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Boomers Afraid Kids won’t be able to Afford Homes

5 July 2012

Due to the fact that our house prices have risen over the past few years, and at the same time our incomes have either been stagnating or declining, many Baby Boomers now think that their children will not be able to buy a home. In fact, according to a survey done by the Bank of Montreal last month, 48 per cent of Boomers think that their kids won’t be able to afford a home. The same survey showed that only 17 per cent of Boomers think their kids will have an easier time getting a mortgage than they did.

BMO agrees that it’s definitely harder to get a Toronto mortgage or Ottawa mortgage now than it was a decade or two ago, and they say that because of it, younger homeowners today have different concerns than their parents did.

Laura Parsons, mortgage expert at BMO says, “In the current economic environment, buying a home is a more expensive endeavor for today’s younger generation than it was for their parents. With that in mind, today’s younger buyer needs to take a different approach to financing a home purchase to ensure that affordability is sustainable over the long term.”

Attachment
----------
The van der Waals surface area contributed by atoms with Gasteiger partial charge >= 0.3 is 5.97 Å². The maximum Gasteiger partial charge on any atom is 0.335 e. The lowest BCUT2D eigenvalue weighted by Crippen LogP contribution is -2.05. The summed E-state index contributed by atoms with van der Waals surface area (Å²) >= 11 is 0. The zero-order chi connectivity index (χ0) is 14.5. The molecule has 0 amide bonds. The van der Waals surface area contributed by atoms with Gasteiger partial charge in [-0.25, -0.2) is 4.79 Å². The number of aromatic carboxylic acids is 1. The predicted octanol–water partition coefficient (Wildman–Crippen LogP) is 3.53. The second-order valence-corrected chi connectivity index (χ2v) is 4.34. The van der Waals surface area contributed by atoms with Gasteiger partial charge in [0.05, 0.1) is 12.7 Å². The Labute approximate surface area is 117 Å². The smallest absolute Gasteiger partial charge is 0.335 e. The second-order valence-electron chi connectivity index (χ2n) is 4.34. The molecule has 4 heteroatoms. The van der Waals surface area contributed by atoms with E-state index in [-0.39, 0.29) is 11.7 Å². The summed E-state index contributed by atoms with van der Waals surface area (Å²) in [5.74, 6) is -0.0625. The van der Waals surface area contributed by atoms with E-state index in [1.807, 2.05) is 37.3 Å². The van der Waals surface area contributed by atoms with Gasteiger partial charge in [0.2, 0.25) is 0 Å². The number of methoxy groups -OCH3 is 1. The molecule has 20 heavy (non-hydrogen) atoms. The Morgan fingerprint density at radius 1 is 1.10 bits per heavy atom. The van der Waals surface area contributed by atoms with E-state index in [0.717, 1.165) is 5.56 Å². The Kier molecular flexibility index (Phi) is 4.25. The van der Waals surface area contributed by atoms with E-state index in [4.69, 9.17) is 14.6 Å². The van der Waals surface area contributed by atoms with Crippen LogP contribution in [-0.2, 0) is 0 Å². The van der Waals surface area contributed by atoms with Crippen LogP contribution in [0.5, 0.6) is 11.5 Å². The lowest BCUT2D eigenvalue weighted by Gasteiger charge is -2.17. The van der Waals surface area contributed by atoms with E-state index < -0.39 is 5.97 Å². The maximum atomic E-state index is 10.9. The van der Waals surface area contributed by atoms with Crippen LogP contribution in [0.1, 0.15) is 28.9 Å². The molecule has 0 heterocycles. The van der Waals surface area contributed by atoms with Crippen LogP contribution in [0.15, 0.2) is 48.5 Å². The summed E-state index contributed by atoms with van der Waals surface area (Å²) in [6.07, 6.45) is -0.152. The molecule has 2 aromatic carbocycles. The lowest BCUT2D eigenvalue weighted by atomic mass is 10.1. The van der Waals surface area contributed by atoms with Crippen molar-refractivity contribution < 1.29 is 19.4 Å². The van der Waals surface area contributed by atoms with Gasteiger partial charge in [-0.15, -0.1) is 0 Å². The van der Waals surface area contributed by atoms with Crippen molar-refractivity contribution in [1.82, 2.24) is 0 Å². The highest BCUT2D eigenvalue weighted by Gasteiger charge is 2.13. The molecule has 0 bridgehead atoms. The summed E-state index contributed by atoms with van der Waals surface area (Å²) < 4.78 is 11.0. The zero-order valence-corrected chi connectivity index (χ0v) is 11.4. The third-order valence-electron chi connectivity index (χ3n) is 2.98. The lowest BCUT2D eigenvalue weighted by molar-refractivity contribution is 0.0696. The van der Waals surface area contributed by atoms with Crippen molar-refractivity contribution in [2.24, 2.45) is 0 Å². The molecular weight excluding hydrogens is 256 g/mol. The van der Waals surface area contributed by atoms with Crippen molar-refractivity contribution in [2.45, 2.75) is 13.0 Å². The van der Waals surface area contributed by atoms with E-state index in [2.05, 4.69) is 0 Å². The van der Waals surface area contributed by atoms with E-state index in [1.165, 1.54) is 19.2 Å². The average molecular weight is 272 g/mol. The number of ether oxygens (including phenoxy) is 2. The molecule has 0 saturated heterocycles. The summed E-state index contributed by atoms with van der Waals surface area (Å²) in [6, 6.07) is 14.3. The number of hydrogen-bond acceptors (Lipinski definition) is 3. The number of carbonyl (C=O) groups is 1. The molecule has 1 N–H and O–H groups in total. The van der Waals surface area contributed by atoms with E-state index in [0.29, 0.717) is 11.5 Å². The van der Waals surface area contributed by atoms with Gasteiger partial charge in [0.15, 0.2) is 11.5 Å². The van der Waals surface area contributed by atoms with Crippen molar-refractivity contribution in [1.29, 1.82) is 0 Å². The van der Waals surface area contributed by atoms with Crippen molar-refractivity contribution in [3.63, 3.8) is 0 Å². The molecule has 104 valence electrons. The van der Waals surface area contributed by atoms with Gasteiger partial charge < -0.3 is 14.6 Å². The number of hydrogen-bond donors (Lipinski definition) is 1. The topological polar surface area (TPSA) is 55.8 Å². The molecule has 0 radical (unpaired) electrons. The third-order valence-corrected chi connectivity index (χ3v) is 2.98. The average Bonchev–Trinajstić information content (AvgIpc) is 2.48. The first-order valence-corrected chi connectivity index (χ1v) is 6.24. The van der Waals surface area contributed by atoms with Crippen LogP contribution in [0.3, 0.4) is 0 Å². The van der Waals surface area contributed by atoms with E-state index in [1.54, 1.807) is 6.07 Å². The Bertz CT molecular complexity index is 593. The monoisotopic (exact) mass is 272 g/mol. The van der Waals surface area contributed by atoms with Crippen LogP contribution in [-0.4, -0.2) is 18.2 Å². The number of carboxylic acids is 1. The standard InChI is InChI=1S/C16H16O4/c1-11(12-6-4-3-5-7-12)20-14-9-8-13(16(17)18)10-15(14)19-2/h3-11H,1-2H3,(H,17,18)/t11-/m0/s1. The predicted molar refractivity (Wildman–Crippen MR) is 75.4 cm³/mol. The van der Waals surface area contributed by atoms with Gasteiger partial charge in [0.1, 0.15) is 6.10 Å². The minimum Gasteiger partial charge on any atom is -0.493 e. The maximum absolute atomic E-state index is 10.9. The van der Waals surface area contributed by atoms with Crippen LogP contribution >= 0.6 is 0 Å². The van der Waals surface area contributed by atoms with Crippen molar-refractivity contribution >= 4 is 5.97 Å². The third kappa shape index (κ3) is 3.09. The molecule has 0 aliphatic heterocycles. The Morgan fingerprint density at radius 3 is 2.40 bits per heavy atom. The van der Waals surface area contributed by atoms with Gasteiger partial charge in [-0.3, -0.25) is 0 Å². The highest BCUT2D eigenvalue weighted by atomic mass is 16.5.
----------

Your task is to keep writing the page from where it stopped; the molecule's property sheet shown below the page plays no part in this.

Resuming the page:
And it’s not just those at BMO that have been tracking how our younger generations feel about debt and financing. TD also released their own survey findings from a study showing how young Canadians would pay for their first major purchases, such as a car, a home, or a wedding. Most said that because they had trouble saving any significant amount of money, they would be comfortable taking on debt in order to make those payments. And that’s especially true when it comes to owning a home; 68 per cent of these respondents said they’d be happy to take on debt in exchange for owning a home.

Kevin Moffat, vice president of TD Canada Trust, has a few suggestions for young Canadians looking to buy a home. One of those is that they try to save at least 15 to 20 per cent for the down payment; and to keep the total amount of debt (including credit cards, mortgages, and other loans) to less than 40 per cent of the total household’s income.

“A home is probably the biggest purchase you’ll ever make,” said Mr. Moffat. “Coming up with a sizable down payment proves that you are ready to take on the responsibility of a mortgage, plus the more you pay upfront, the more you save in the long run.”

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